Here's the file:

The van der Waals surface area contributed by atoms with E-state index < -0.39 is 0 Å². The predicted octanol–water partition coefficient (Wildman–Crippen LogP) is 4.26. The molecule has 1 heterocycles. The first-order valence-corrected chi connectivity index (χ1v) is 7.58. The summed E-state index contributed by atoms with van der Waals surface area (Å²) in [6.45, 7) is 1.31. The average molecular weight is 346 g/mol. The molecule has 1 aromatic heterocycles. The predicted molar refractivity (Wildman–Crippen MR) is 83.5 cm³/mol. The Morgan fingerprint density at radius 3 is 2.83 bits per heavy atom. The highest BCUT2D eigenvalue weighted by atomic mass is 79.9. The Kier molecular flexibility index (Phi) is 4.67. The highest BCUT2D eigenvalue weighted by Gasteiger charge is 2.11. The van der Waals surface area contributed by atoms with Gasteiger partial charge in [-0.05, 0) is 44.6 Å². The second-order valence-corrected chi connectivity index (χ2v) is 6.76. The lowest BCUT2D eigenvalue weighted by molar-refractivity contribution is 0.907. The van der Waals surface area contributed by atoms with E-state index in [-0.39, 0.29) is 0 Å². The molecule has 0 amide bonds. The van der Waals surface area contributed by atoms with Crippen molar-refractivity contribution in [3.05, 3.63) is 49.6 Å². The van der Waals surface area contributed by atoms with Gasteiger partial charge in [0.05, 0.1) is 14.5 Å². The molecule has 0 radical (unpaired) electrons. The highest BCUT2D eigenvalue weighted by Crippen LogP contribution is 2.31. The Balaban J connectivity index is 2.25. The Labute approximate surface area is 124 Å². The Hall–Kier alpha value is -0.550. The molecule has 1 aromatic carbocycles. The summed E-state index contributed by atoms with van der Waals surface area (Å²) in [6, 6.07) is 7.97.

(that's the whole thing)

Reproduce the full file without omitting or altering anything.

The van der Waals surface area contributed by atoms with E-state index < -0.39 is 0 Å². The predicted octanol–water partition coefficient (Wildman–Crippen LogP) is 4.26. The molecule has 1 heterocycles. The first-order valence-corrected chi connectivity index (χ1v) is 7.58. The summed E-state index contributed by atoms with van der Waals surface area (Å²) in [6.45, 7) is 1.31. The average molecular weight is 346 g/mol. The molecule has 1 aromatic heterocycles. The predicted molar refractivity (Wildman–Crippen MR) is 83.5 cm³/mol. The Morgan fingerprint density at radius 3 is 2.83 bits per heavy atom. The highest BCUT2D eigenvalue weighted by atomic mass is 79.9. The Kier molecular flexibility index (Phi) is 4.67. The highest BCUT2D eigenvalue weighted by Gasteiger charge is 2.11. The van der Waals surface area contributed by atoms with Gasteiger partial charge in [-0.05, 0) is 44.6 Å². The second-order valence-corrected chi connectivity index (χ2v) is 6.76. The lowest BCUT2D eigenvalue weighted by molar-refractivity contribution is 0.907. The van der Waals surface area contributed by atoms with E-state index in [-0.39, 0.29) is 0 Å². The molecule has 0 amide bonds. The van der Waals surface area contributed by atoms with Crippen molar-refractivity contribution in [3.05, 3.63) is 49.6 Å². The van der Waals surface area contributed by atoms with Gasteiger partial charge in [0.05, 0.1) is 14.5 Å². The molecule has 0 radical (unpaired) electrons. The highest BCUT2D eigenvalue weighted by Crippen LogP contribution is 2.31. The Balaban J connectivity index is 2.25. The Labute approximate surface area is 124 Å². The Hall–Kier alpha value is -0.550. The molecule has 1 aromatic carbocycles. The summed E-state index contributed by atoms with van der Waals surface area (Å²) in [6, 6.07) is 7.97.